April events at a revolutionary mill town

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Industrial heritage and social history isn’t everyone’s cup of tea – and might seem an unusual candidate for the idea of a fun day out.

But New Lanark is no ordinary visitor attraction, and the start of the spring season (even if we all know about “April showers”) is a great time to see one of Scotland’s greatest achievements – even if you’ve seen it before.

Back in the days of “dark Satanic mills” when disease, poverty, starvation and high infant mortality were rife a pioneering Scotsman embarked on a grand social experiment.

The mill complex at New Lanark was remarkable and in fact unique, providing decent living conditions, free education and – for its day – proper working conditions.

By modern standards the mill community founded by Robert Owen might seem just too well organised, regulating many aspects of every family’s everyday lives.

But by comparison with the living and working conditions in any British city of the Industrial Revolution it was, quite simply, paradise - even if it was what we would see as a somewhat “Soviet” way of organising society.

In its stunning location close to the Falls of Clyde today’s premier league visitor attraction offers state of the art sound and visual effects in the course of a dramatic tour of the place where generations of ordinary people lived and worked.

At a time when call centres are being slammed by unions as 21st century “Satanic mills” it’s perhaps tragic to think that all the arguments about decent working and living conditions have been with us since the late 18th century.

There’s a particularly good reason for visiting New Lanark soon, because World Heritage Day will see free activities for all ages taking place from April 16 to 18.

Free ‘Archaeology Taster Tours’ will be staged at 11am and 2pm daily, although places are very limited and must be booked in advance via the Eventbrite link at www.newlanark.org.

They aim to give visitors a unique opportunity to see volunteers at work excavating the basement of former living accommodation at the site’s Double Row.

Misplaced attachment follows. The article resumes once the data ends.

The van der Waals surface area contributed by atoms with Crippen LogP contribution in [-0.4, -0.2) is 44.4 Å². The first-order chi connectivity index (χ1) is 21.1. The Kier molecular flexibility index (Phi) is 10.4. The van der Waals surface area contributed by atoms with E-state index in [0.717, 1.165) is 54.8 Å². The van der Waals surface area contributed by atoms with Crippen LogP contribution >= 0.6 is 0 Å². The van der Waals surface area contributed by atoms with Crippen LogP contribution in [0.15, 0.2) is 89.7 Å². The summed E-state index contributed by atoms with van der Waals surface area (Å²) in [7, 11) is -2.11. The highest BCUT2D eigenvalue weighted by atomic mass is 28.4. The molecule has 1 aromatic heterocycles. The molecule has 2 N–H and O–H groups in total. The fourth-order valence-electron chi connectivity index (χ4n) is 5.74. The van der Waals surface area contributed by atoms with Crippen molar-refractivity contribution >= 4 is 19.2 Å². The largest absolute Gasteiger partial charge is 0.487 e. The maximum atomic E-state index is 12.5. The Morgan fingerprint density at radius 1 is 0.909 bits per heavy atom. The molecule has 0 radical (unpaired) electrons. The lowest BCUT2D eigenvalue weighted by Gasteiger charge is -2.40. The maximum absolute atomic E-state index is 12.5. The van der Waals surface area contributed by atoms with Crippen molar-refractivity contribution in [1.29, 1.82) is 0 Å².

There will also be an archaeologist on hand to explain the process and discuss any interesting “finds”.

As well as visiting the Double Row tenement block, the tour will also visit the site of Mantilla Row, where visitors will have a chance to find out more about this “lost building” in New Lanark’s history.

Then there’s ‘Scotland in Six’, a nationwide celebration of Scotland’s World Heritage Sites being co-ordinated by DigIt 2017.

As part of New Lanark’s Easter Weekend History, Heritage & Archaeology celebrations, the DigIt team will be “yarnbombing” the traditional social hub of the village – the Institute for the Formation of Character.

In the run up to the event on April 18, DigIt are looking for knitted contributions to add to the display.

Then on the day itself, from 10am to 4pm, there will be free talks about the history and archaeology of New Lanark, free skills taster workshops for heritage stitching activity, and of course lots of stitching, knitting and crochet.

Throughout the course of the day, more and more will be added to the yarnbomb site, creating a very different view of this iconic venue.

Anyone who’d like to contribute to the should email sara@digit2017.com.

Further information on New Lanark’s World Heritage Day Activities is available at www.newlanark.org